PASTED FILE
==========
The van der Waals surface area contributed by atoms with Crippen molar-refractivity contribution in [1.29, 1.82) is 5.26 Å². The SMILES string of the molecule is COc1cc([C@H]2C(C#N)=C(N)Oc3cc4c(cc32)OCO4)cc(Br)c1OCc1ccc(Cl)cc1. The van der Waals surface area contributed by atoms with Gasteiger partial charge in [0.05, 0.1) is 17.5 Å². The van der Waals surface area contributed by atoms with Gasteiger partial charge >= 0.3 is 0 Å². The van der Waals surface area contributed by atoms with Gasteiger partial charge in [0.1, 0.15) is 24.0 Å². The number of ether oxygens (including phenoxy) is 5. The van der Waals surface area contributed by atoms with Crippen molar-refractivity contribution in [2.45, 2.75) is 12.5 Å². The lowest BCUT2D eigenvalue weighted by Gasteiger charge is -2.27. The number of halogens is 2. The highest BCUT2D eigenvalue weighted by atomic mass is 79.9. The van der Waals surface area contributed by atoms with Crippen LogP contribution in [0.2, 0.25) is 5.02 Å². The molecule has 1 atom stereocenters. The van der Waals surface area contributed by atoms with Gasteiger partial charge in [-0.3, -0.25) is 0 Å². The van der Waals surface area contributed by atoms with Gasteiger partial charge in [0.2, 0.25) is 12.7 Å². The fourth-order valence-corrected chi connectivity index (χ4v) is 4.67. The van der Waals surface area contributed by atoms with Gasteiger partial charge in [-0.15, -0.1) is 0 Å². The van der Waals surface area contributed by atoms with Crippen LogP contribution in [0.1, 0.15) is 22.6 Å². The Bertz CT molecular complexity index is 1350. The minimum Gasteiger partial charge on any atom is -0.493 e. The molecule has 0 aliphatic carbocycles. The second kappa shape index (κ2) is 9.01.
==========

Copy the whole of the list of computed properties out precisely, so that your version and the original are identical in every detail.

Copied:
The van der Waals surface area contributed by atoms with Crippen molar-refractivity contribution in [1.29, 1.82) is 5.26 Å². The SMILES string of the molecule is COc1cc([C@H]2C(C#N)=C(N)Oc3cc4c(cc32)OCO4)cc(Br)c1OCc1ccc(Cl)cc1. The van der Waals surface area contributed by atoms with Gasteiger partial charge in [0.05, 0.1) is 17.5 Å². The van der Waals surface area contributed by atoms with Gasteiger partial charge >= 0.3 is 0 Å². The van der Waals surface area contributed by atoms with Gasteiger partial charge in [0.1, 0.15) is 24.0 Å². The number of ether oxygens (including phenoxy) is 5. The van der Waals surface area contributed by atoms with Crippen molar-refractivity contribution in [2.45, 2.75) is 12.5 Å². The lowest BCUT2D eigenvalue weighted by Gasteiger charge is -2.27. The number of halogens is 2. The highest BCUT2D eigenvalue weighted by atomic mass is 79.9. The van der Waals surface area contributed by atoms with Crippen LogP contribution in [0.2, 0.25) is 5.02 Å². The molecule has 1 atom stereocenters. The van der Waals surface area contributed by atoms with Gasteiger partial charge in [-0.3, -0.25) is 0 Å². The van der Waals surface area contributed by atoms with Gasteiger partial charge in [0.2, 0.25) is 12.7 Å². The fourth-order valence-corrected chi connectivity index (χ4v) is 4.67. The van der Waals surface area contributed by atoms with Gasteiger partial charge in [-0.15, -0.1) is 0 Å². The van der Waals surface area contributed by atoms with Crippen LogP contribution in [0.1, 0.15) is 22.6 Å². The Bertz CT molecular complexity index is 1350. The minimum Gasteiger partial charge on any atom is -0.493 e. The molecule has 0 aliphatic carbocycles. The second kappa shape index (κ2) is 9.01.